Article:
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to his own declaration that, while engaged in writing an extra-judicial pamphlet, under the false pretense of its being the act of an Arbitrator, he was really speaking as the Representative of Great Britain. That was the mistake of the Chief Justice. It was competent for him, after running away from the Tribunal as he did, to publish in England the contents of the first part of the “Reasons” as a personal act. It was dishonorable in him to smuggle it into the archives of the Tribunal, and to publish it in the London Gazette as the official act of an Arbitrator.

In view of all these incidents, and of the extraordinary contrast between the conduct of Mr. Adams and Sir Alexander Cockburn, as admitted by Englishmen themselves, it is easy to comprehend that, while the former has been honored with the express official commendation of both Governments, the latter, by wantonly insulting his fellow- Arbitrators and the United States, has, while receiving partisan praise in Parliament, rendered it difficult, if not impossible, for him to receive the hearty approval even of his own Government.

QPINIONS OF THE OTHER ARBITRATORS. The other Arbitrators also placed on record their separate opinions as finally corrected, all which deserve notice. Each of these opinions consists of an affirmative exposition of the views of the Arbitrator who speaks. Count Sclopis, Mr. Stæmpfli, the Vicomte d'Itajubá, and Mr. Adams, each of them states his conclusions founded on the documents and arguments be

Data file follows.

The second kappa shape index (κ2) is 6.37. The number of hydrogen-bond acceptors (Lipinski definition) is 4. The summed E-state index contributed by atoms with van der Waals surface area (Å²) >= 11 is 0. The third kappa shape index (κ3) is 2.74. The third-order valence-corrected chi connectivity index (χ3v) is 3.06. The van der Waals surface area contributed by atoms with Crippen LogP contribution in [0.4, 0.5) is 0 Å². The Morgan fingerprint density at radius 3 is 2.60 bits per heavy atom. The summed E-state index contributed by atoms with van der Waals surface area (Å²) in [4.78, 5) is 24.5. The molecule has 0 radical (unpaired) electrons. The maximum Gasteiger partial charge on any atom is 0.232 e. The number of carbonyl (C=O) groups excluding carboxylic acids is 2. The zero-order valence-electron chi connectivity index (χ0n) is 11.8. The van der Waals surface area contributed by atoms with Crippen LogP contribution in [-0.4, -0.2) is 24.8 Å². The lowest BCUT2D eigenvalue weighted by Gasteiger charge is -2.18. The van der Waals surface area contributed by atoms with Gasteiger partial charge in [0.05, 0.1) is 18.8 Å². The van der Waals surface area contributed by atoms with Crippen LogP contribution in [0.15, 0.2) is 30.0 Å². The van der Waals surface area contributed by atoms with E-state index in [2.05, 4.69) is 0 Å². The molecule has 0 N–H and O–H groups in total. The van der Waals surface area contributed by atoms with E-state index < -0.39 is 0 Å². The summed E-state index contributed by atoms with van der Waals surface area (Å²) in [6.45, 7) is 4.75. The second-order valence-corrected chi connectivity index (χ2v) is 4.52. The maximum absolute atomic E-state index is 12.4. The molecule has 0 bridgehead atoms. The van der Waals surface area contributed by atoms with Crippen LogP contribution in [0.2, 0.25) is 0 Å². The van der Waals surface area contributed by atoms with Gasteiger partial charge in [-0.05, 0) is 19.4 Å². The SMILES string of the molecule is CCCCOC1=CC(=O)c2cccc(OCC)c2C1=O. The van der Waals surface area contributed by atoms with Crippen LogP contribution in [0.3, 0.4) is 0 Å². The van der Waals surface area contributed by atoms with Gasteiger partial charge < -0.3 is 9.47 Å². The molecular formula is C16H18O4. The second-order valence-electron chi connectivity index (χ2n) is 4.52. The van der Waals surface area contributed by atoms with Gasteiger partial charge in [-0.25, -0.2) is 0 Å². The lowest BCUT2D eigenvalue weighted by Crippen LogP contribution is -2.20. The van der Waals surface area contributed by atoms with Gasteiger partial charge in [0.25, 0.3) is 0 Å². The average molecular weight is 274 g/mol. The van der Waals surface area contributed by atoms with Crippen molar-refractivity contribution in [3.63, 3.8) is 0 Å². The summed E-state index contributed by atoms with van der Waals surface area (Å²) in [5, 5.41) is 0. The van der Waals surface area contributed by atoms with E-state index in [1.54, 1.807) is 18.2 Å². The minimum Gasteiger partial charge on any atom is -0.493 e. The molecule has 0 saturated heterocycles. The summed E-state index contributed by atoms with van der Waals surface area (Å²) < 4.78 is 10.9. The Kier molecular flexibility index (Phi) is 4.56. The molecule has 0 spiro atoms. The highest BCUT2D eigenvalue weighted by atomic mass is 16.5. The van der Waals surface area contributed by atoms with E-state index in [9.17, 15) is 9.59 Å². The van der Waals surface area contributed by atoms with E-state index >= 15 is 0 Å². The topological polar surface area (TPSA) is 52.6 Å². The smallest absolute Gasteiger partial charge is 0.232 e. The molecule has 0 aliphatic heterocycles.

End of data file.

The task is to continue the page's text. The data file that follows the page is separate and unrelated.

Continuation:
fore the Tribunal. Neither of them seems to have imagined that the cause of truth or of justice would have been promoted by going outside of the docu. ments and arguments submitted, in order to criticise or cavil at the opinions of the British Arbitrator..

We begin with Mr. Adams. His opinions are of some length; and, although containing correct statements of local law where such statements were mate. rial, yet deserve to be regarded in the better light of diplomacy and of international jurisprudence. He does not descend from the Bench into the arena of the Bar. If he had seen fit to do this, he might have discovered quite as much inducement to acrimony and acerbity of discussion in the wanton accusations of the entire political life of the United States, which the British Case, Counter-Case, and Argument contain, as Sir Alexander did in any thing which the Cases and Argument of the United States contained. But he yielded to no such temptation. “He put aside the temper of the advocate,” as the Telegraph truly says, to speak with the impartiality of a jurist and the delicate honor of a gentleman.” Accordingly, his opinions are without, blemish either in temper or in language. He finds want of due diligence in the matter of the Alabama: and so did the British Arbitrator. He finds extraordinary disregard of law in the matter of the Florida: and so did the British Arbitrator.' He finds a series of acts of scandalous wrong perpetrated by officers of the British Government in both these cases: and so did the British Arbitrator. He can not, as the British Arbitrator does,